The rain had grown twice as bitter as before, and the thunder had matched it. The cloud-smothered sky stretched out overhead like a puddle of spilled ink, pouring a torrent of cold rainfall onto the streets and turning them into trash-strewn rivers. Rain cascaded off the men’s raincoats in sheets; Vatsy was soaked anew, and the wind bit straight through his skin and nonexistent fat to scrape the last ounce of heat from his muscles.

The wind blew the rain so that the alleyways were more or less dry, save the overflow dripping from overhead gutters. The men leading Vatsy turned right into the alley by the factory, nudging Vatsy along with them.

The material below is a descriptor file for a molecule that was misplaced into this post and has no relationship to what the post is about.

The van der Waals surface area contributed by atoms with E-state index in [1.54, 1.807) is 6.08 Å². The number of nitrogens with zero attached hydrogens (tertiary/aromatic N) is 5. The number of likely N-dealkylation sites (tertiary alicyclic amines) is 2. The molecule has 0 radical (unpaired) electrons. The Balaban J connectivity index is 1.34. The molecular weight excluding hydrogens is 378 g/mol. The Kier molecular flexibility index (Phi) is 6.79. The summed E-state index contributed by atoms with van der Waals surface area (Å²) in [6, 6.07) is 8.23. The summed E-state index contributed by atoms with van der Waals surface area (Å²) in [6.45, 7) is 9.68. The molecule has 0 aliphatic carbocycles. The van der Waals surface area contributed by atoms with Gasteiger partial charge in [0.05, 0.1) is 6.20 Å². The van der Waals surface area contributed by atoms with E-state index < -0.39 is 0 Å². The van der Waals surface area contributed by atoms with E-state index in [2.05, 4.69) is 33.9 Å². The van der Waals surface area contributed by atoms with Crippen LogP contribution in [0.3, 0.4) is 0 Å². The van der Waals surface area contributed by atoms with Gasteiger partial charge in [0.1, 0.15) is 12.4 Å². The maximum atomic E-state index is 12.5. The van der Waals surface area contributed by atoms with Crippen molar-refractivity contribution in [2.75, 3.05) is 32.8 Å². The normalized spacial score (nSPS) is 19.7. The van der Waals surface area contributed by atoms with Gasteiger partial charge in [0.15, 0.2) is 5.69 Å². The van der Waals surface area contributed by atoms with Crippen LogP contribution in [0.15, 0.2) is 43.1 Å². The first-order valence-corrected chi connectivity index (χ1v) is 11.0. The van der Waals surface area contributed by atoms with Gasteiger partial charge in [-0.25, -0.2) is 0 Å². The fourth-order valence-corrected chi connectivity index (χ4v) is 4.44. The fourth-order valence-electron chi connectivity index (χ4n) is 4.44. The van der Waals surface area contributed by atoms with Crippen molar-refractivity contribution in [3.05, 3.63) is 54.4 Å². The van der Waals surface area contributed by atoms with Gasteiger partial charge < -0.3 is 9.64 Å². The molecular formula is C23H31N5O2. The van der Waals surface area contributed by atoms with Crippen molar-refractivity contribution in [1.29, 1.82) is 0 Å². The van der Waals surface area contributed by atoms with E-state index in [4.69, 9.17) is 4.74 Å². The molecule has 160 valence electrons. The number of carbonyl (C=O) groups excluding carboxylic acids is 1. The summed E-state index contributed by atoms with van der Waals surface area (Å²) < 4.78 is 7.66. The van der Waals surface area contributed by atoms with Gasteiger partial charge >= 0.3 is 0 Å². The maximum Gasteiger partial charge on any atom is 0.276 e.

Vatsy trotted ahead into the dark dryness, shivering so violently his teeth sounded like a shaken bag of nails. He glanced behind—the men were standing a half-dozen paces away. “So, we just wait here, then?”

Neither man responded.

Read the rest of this entry »

 

In a Hostile Country: The Saga of Cahmel (Let’s Play Morrowind, Part 44)

20 Apr

It’s Massive Essay Week, so until I turn it in Wednesday, posts will be a bit on the slim side.

When we last left our hero, he was locked in an epic battle with oh screw this.

Do you remember when Cahmel was a brave, trash-talking wrecking ball that took down anyone who got in his way and wouldn’t take any guff from fools? Me neither. That may be because of all the brain damage the past 3134 beatdowns have caused, or maybe I accidentally repressed all those memories along with the sexual harassment stuff. More likely, it’s because I’ve got the coolness factor of a middle-school math teacher, along with about half the fighting instinct and a quarter of the earning power.